From Page, AZ, we drove back down through Las Vegas and up 95 to Amargosa Valley, turning left towards a Casino/Hotel/RV Park a few yards from the Nevada/California border. Home base for our visit to Death Valley for a few days. From there it was only a short drive to 190 at Death Valley Junction and then a slow descent into the otherworldly desolation of the park.
Driving down 190 towards Furnace Creek Visitor’s Center
The Drive down 190 into the valley has several interesting areas but most of them did not have names that I could find. But I think they’re interesting enough in their own right to call them out. The road continues with a constant slow grade that seems gentle but was hell on our transmission for some reason. But if we kept the right speed/gear combination we could make it back out without overheating the transmission fluid. The first thing you’ll run into is the park sign with a decent area to pull off and take a picture.
This area is part of the Amargosa Range, an ancient lakebed that dried up 5 million years ago. As the mountains to the west began to rise, the area became more arid and the water disappeared, leaving exposed sediment composed of lake mud, gravel from the nearby mountains, and ash and lava from the lava fields active at that time. As the area began to tilt with the rise of the mountains, the erosion that created these badlands began to occur. The black areas often capping peaks and rises is volcanic rock which erodes much slower than the sediment and helps create these badland formations.
Area just past Twenty Mule Team Canyon Road
Soon after, you pass Twenty Mule Team Canyon Road, a reference to the old borax mines in the valley and the borax brand of the Twenty Mule Team, the mule team used to move the borax from the mine out of the valley. I was completely unaware of this history but Katy was excited because of it’s history involving the National Parks Service head that once worked there.
The area here is an interesting series of dry tan mud canyons and washes. I guess you’d call these badlands. I thought exploring the valleys was interesting. We just pulled over on the shoulder and walked around.
Zabriske Point is the first attraction you’ll come across, named for unsurprisingly some rich white guy, Christian Brevoort Zabriskie, vice-president and general manager of the Pacific Coast Borax Company in the early 1900s. There’s a parking lot and a short trail to a peak with great views of the badlands here. There’s an enormous expanse of loose rock canyon wash leading down to a main canyon valley that continues on through to the Badwater Basin area. Along with easily accessible peaks that ring the valley. You could spend a couple days just exploring this area. Katy hiked the long loop trail there while I decided to just hike down to the valley and explore the formations a bit on my own.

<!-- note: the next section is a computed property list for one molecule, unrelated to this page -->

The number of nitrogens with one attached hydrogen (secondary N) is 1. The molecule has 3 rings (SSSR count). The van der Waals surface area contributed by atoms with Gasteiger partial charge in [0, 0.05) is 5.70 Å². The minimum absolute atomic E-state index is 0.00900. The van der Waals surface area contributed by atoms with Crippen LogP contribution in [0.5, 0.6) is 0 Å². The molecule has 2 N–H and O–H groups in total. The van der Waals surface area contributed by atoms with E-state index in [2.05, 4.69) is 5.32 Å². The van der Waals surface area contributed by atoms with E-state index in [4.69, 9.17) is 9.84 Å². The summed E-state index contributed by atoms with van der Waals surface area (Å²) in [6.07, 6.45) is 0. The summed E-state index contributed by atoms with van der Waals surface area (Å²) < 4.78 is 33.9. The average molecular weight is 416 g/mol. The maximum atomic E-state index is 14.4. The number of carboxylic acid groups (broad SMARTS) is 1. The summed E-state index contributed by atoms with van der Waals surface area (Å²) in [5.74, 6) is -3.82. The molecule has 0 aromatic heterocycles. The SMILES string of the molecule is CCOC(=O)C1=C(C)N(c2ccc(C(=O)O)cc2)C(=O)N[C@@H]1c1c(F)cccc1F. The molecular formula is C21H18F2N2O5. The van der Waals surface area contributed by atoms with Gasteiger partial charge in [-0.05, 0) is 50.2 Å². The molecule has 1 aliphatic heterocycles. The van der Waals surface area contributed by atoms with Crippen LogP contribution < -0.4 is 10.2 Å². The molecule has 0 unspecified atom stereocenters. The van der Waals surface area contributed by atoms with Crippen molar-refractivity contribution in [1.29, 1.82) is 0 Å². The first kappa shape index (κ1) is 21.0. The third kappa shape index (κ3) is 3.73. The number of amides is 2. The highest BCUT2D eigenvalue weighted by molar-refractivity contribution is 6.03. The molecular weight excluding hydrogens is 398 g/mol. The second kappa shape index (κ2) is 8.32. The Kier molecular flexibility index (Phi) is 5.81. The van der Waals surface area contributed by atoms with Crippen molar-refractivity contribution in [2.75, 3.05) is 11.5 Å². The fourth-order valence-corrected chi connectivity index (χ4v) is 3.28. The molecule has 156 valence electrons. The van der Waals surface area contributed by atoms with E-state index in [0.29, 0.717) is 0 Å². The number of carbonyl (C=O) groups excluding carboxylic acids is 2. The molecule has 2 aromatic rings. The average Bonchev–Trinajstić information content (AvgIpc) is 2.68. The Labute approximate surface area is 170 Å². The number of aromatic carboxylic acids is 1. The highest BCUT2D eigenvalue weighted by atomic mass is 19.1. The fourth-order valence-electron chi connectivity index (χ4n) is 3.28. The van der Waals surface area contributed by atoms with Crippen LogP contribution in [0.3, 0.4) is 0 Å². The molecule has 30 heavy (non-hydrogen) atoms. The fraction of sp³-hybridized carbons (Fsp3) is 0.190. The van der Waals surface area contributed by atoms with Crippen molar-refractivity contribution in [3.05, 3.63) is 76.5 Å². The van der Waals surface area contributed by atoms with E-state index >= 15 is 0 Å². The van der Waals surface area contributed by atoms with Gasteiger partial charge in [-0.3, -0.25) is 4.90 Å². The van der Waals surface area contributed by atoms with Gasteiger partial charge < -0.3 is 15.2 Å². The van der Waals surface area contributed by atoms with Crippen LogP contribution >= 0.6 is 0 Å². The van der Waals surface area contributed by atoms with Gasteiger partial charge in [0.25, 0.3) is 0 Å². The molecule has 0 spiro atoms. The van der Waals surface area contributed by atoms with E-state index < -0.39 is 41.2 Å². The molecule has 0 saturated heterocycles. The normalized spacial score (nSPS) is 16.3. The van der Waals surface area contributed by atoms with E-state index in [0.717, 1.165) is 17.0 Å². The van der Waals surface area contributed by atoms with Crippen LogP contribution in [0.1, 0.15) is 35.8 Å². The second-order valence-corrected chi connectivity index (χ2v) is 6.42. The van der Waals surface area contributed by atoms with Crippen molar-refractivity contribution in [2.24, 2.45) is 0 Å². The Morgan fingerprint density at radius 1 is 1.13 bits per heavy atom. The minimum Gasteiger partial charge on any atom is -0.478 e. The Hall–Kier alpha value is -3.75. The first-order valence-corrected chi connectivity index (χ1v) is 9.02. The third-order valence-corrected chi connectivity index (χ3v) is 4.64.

This area is deceptively deep and if you look closely in many of the photos you can see tiny hikers down in the valley. We watched the sun set here one night and came back another for hiking in the day.
Views from Zabrisky Point down into the badlands and canyon valley.
Hiking into the valley below, views from the bottom.
The area just before Furnace Creek Inn
Continuing down 190 the landscape changes again and you’re treated to a series of rock formations with green dominant layers and interesting washouts forming hoodoos and strange shapes. The flats here are carved up with veins of this toxic looking creek that I can’t find a name for. It may be the higher point of Furnace Creek or another tributary to it. But I was surprised to find water down here in such a desert hellscape.
Just past Furnace Creek Inn, the road continues to the visitor’s center but just to the left you’ll find a junction to Badwater Road, leading in to the basin. You’ll also see a sign indicating that you are at sea level. The two main attractions along this road are Artist’s Drive and the salt flats of Badwater Basin, I highly recommend seeing both.
Badwater Basin is the lowest point in the North America at 282 feet below sea level and the salt flats cover over 200 square miles, mostly comprised of regular table salt along with calcite, gypsum, and borax. There’s a parking lot at the far end where you can walk out on the flats. The ground here is flat and pure white where the people walk, out and out forever until the people look like tiny dots in the distance. Really cool looking.
Artists Drive Loop and Artist’s Palette
Half way between the turn off and the Badwater Basin parking area you’ll see the Artists Drive loop road to the left. It’s narrow and one way, 9 miles long, and restricted to vehicles under 25 feet. You’ll pass the exit first, the entrance is further along towards the basin. This area was very interesting. The road winds up into colorful canyons with a few places to pull off and go exploring. The main attraction is the Artist’s Palette area with a huge canyon and a section of rocks with bright colors that you can climb around on. The area is pretty big so save some energy. The road then winds down into a series of tight turns and interesting formations and then back on the main road. I think it would be fine for most cars but our RV struggled with the hills.
Mesquite Flat Sand Dunes
If you keep driving on 190 you’ll reach the visitor’s center. And then if you continue on you’ll eventually hit a junction near Stovepipe Wells where 190 turns left. There are a few dune areas but the most popular is the Mesquite Flats Dunes area near Stovepipe Wells named for the mesquite trees that grow there. Only one percent of the park is covered in sand but these areas are still pretty vast and fun to walk around on. The highest dune here is around 100ft with spectacular views of the mountains that surround the area. The floor of the valley is comprised of cracked clay from an ancient lakebed which is visible in some places.